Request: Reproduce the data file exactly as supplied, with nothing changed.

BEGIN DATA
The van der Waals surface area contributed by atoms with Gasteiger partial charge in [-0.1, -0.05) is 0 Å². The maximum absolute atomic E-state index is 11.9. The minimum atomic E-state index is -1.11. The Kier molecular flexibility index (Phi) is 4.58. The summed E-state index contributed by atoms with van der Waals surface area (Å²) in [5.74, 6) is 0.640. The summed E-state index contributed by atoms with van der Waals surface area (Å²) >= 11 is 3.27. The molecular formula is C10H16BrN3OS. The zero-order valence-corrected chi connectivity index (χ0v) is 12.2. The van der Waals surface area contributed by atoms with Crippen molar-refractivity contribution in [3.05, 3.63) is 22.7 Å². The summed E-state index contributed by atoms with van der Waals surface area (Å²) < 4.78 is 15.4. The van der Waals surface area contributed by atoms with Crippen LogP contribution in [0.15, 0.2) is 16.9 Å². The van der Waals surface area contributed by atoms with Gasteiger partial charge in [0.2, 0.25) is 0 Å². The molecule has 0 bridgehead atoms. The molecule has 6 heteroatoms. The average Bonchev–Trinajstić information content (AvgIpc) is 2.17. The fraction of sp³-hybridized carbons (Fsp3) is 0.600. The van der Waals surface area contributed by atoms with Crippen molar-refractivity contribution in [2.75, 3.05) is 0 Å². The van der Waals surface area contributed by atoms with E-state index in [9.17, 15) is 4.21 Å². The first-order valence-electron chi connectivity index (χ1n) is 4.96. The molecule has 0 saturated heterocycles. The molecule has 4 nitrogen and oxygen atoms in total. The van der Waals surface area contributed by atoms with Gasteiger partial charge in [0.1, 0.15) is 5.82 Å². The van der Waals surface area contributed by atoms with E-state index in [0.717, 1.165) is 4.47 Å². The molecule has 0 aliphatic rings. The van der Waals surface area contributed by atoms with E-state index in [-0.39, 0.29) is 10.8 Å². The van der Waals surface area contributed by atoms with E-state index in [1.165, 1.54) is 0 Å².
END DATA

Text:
The van der Waals surface area contributed by atoms with Gasteiger partial charge in [-0.1, -0.05) is 0 Å². The maximum absolute atomic E-state index is 11.9. The minimum atomic E-state index is -1.11. The Kier molecular flexibility index (Phi) is 4.58. The summed E-state index contributed by atoms with van der Waals surface area (Å²) in [5.74, 6) is 0.640. The summed E-state index contributed by atoms with van der Waals surface area (Å²) >= 11 is 3.27. The molecular formula is C10H16BrN3OS. The zero-order valence-corrected chi connectivity index (χ0v) is 12.2. The van der Waals surface area contributed by atoms with Crippen molar-refractivity contribution in [3.05, 3.63) is 22.7 Å². The summed E-state index contributed by atoms with van der Waals surface area (Å²) < 4.78 is 15.4. The van der Waals surface area contributed by atoms with Crippen LogP contribution in [0.15, 0.2) is 16.9 Å². The van der Waals surface area contributed by atoms with Gasteiger partial charge in [0.2, 0.25) is 0 Å². The molecule has 0 bridgehead atoms. The molecule has 6 heteroatoms. The average Bonchev–Trinajstić information content (AvgIpc) is 2.17. The fraction of sp³-hybridized carbons (Fsp3) is 0.600. The van der Waals surface area contributed by atoms with Crippen molar-refractivity contribution in [2.75, 3.05) is 0 Å². The van der Waals surface area contributed by atoms with E-state index in [9.17, 15) is 4.21 Å². The first-order valence-electron chi connectivity index (χ1n) is 4.96. The molecule has 0 saturated heterocycles. The molecule has 4 nitrogen and oxygen atoms in total. The van der Waals surface area contributed by atoms with Gasteiger partial charge in [0.1, 0.15) is 5.82 Å². The van der Waals surface area contributed by atoms with E-state index in [0.717, 1.165) is 4.47 Å². The molecule has 0 aliphatic rings. The van der Waals surface area contributed by atoms with E-state index in [-0.39, 0.29) is 10.8 Å². The van der Waals surface area contributed by atoms with E-state index in [1.165, 1.54) is 0 Å².